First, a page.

Got ‘Downton Abbey’ Withdrawal Blues?
All good things must come to an end.
Season Two of Downton Abbey concluded yesterday (Sunday, Feb. 19) in what was billed as a special, two-hour Christmas episode airs on Masterpiece.
No need to don mourning clothes, though, because the hit British show will be back on PBS in early 2013 with Season Three, which just went into production in England.
For those who can’t wait, see the clip below. It’s Downton’s three Crawley sisters – Jessica Brown Findlay, Laura Carmichael and Michelle Dockery – dishing the Christmas special with British TV chat show host Jonathan Ross on his Yuletide program last December. Watch for a cameo by Tom Cruise and an even funnier one by Jim Carter, who plays butler Mr. Carson.
The Emmy-winning period drama has turned into the biggest hit that PBS has had in years. More than four million viewers have been tuning in for the show weekly this year, which is more than twice the usual primetime audience for the network. Discussions of Downton pop up regularly on Twitter, Facebook, and other social media.
What’s the secret to Downton’s success? Besides the obvious, that is, which would be Maggie Smith and her constant stream of quips and complaints (“Why does every day involve a fight with an American?”) as the Dowager Countess.
The show’s appeal lies both in its form and its execution. In form, it’s a classy soap opera. It offers characters who are sympathetic and villainous, romances that are consummated and thwarted, and plotting that weekly provides cliffhangers and resolutions. Combine that with superb execution, as in a stellar cast, sumptuous sets, and detailed costumes, and you have the ingredients for a show that hits the sweet spot for PBS viewers.
While Downton has brought plenty of new viewers to PBS, for longtime viewers it’s a welcome return to form. The channel’s predecessor, NET (National Education Television), scored its first sizable hit in the fall of 1968 with The Forsyte Saga. This 26-part BBC series, which was based on a series of novels by John Galsworthy, was set between 1906 and 1921 and focused on the messy lives of an upper-class English family. Like Downton, it became a phenomenon, drawing viewers who claimed never to watch TV.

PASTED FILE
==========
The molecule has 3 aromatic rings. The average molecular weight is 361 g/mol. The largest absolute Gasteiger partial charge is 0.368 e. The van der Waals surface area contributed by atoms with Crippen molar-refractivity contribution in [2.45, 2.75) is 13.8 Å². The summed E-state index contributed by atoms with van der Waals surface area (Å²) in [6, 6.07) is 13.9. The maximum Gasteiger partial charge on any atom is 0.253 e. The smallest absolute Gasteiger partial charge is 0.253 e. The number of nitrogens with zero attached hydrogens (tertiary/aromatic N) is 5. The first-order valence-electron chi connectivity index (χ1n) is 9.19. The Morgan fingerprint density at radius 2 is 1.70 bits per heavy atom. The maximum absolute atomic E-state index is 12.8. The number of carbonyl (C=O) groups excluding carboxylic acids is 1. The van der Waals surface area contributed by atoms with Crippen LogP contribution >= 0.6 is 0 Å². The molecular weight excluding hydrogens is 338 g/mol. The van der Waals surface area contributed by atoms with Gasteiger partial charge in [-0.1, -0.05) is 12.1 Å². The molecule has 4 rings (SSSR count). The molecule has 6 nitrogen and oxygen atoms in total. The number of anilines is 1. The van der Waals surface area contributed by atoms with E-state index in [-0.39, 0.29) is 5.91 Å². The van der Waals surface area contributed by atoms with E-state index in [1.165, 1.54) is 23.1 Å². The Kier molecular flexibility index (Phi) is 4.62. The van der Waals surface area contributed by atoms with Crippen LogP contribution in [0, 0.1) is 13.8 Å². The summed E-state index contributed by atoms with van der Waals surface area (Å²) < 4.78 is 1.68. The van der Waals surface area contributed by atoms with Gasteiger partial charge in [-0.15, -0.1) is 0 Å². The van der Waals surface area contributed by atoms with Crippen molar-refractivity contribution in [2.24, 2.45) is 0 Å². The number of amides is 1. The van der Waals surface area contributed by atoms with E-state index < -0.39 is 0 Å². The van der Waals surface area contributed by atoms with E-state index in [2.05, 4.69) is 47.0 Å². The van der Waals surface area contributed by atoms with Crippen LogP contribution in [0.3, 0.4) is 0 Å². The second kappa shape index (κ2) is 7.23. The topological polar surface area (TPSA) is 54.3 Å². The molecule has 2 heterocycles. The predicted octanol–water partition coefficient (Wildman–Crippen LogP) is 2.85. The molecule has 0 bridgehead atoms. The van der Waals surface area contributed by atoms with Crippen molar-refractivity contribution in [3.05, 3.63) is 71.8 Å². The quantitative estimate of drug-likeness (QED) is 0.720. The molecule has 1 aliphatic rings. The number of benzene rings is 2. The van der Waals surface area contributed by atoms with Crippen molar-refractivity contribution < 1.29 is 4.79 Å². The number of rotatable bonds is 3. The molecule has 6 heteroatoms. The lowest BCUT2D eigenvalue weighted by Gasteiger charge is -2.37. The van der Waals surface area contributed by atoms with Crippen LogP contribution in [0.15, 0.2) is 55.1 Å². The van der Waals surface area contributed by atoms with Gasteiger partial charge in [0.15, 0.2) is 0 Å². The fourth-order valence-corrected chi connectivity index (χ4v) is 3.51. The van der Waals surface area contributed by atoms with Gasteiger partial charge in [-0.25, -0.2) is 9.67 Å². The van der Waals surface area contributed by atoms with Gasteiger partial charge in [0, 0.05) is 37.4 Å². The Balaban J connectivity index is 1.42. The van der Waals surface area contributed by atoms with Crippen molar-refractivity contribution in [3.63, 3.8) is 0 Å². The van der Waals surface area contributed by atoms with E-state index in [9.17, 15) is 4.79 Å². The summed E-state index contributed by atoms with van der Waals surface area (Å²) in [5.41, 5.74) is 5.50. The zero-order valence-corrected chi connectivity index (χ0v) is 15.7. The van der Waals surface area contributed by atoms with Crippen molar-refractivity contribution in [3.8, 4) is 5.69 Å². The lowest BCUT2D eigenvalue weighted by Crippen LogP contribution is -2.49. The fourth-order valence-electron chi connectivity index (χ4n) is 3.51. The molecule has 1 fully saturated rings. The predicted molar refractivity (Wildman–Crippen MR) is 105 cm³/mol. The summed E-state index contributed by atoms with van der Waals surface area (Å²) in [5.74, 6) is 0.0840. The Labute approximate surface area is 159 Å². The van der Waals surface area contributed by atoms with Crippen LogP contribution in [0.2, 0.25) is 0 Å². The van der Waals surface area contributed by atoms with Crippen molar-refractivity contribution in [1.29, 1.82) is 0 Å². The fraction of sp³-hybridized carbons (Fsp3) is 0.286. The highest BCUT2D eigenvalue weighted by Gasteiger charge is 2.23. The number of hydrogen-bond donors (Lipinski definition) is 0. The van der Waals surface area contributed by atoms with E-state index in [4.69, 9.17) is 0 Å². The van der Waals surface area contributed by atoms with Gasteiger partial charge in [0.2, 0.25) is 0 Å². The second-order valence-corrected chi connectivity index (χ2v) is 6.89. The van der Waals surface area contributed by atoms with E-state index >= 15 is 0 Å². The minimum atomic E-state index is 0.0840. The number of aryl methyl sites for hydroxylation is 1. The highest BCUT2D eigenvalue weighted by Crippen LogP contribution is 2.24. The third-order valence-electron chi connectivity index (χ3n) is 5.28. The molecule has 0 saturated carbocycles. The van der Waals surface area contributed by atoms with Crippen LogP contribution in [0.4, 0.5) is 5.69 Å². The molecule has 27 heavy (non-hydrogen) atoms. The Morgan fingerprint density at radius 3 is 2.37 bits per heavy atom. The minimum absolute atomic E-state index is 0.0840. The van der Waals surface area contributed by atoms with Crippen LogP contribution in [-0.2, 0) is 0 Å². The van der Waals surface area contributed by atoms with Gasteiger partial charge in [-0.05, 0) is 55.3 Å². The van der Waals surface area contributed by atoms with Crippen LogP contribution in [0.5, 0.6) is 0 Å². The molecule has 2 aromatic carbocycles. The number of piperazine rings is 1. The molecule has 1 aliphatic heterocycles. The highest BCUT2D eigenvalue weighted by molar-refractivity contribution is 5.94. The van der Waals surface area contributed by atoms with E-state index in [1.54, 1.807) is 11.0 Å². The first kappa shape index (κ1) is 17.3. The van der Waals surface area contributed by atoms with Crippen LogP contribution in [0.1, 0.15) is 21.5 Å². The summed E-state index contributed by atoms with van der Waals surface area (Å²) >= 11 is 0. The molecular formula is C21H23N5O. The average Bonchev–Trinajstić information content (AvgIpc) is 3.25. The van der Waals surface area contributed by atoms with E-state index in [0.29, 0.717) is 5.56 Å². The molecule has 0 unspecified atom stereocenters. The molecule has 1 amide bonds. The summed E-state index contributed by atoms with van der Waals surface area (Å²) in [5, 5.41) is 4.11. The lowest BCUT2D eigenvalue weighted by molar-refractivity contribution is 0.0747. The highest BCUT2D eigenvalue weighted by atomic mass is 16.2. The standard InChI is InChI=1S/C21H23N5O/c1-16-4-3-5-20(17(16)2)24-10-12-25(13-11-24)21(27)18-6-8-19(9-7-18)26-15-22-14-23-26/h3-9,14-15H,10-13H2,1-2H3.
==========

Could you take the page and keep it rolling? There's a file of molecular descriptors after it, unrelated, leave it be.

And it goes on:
Granada Television remade the series in 2002. This new version, starring Damien Lewis and Gina McKee, aired on PBS in 2002 and 2003 on Masterpiece.
PBS, which was created in 1970, had its first major hit in 1974 when it began airing Upstairs, Downstairs, a Downton-like period soap that chronicled the activity in a London townhouse occupied by Lord and Lady Bellamy, plus their adult children upstairs and the servants below. Co-created by actresses Jean Marsh (who played Rose, a maid) and Eileen Atkins, the show during its five seasons covered the period between 1903 and 1930. (In England, the show aired on ITV, which now runs Downton.)
Marsh returned to her role as Rose last year, with Atkins joining her on screen (she hadn’t been in the original), in a new version of Upstairs, Downstairs, which ran on BBC in England and PBS stateside. The reboot began in 1936 with new owners (played by Ed Stoppard and Keeley Hawes) moving into 165 Eaton Place, the house long occupied by the Bellamys. While it was neither critically nor commercially as successful as Downton, the revived Upstairs, Downstairs did well enough that a second season will air on PBS’ Masterpiece in 2013.
So everything old is new again, at least on TV. Who knows, maybe in thirty or forty years there’ll be a revived version of Downton Abbey to view (on a tablet or phone or however we’re consuming entertainment in 2050) and you can kvetch loudly, as you wave your cane around for emphasis, that you watched the show the first time around and it was ever so much better then.
Did you watch Downton Abbey’s Season Two finale? What did you think?